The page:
thing to M sympathetic,” said Kerri-1
gun. “hut you mustn’t worry so over
other people’s affairs." “It isn’t that.” >
said the hoy. “I’m crying because he
didn’t steal my shovel, too,”
German inventors have brought out ;
m automobile which travels on three j
<ets of moveable runners instead of |
A brush to be suspended o& the
mtside of an automobile wheel 10 j
prevent it splashing mud has been
patented by two London chauffeurs.)
If you plant corn front stalks thal
have suckers, that is what you will
raise. Like begets like. Select
your corn seed from the stalk as it
stands, so you will know its parent
* * •, *
Short, thick, storm-proof stalks
with ears that grow low are the
right kind for the central and south
ern states. Get your seed from such
stalks because slender, top-heavy
stalks are likely to mean loss.
i * * * *
Seed ears from the best producing
stalks in the field produce more than
seed ears apparently as good, but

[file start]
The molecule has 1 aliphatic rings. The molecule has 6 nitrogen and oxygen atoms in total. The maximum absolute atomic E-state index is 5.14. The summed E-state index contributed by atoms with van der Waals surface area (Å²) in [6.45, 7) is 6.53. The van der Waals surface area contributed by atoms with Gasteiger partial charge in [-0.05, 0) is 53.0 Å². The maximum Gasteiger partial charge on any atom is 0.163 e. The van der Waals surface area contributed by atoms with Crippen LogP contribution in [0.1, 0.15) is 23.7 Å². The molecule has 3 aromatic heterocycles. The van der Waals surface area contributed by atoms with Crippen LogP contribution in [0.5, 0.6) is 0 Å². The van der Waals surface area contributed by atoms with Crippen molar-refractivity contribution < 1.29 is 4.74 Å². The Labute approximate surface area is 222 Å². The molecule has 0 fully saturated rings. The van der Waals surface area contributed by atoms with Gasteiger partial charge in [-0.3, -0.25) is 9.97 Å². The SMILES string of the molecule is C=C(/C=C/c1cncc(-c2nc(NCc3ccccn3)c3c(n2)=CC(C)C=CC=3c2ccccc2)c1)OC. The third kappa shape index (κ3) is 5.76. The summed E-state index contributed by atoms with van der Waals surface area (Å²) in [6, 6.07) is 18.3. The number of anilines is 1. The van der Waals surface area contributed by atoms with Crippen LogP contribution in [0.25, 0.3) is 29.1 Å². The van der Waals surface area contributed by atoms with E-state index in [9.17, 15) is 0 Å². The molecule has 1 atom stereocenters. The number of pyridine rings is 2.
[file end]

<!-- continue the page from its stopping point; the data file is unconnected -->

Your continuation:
gathered without considering the
productiveness of the parent stalk.
The place to select seed corn is in
the tield. not in the crib: the time to
select it is as soon as it is mature,
•lot at husking tiin*\
* * * *
Take seed corn from the best pro
ducing stalks as they stand thick in
the field. Such seed is more likely
to meet competition successfully
than seed which comes from a stalk
which stood alone and did not suf
fer from the crowding of its neigh
a Paris dispatch says the French
mission here last spring was amazed
at New York city's frivolity, compar.
ed with restricted Paris, where res
taurants and cafes, as well as public
places and amusements of all sorts,
are subject to regulation. Evening
clothes and decollete frocks are bar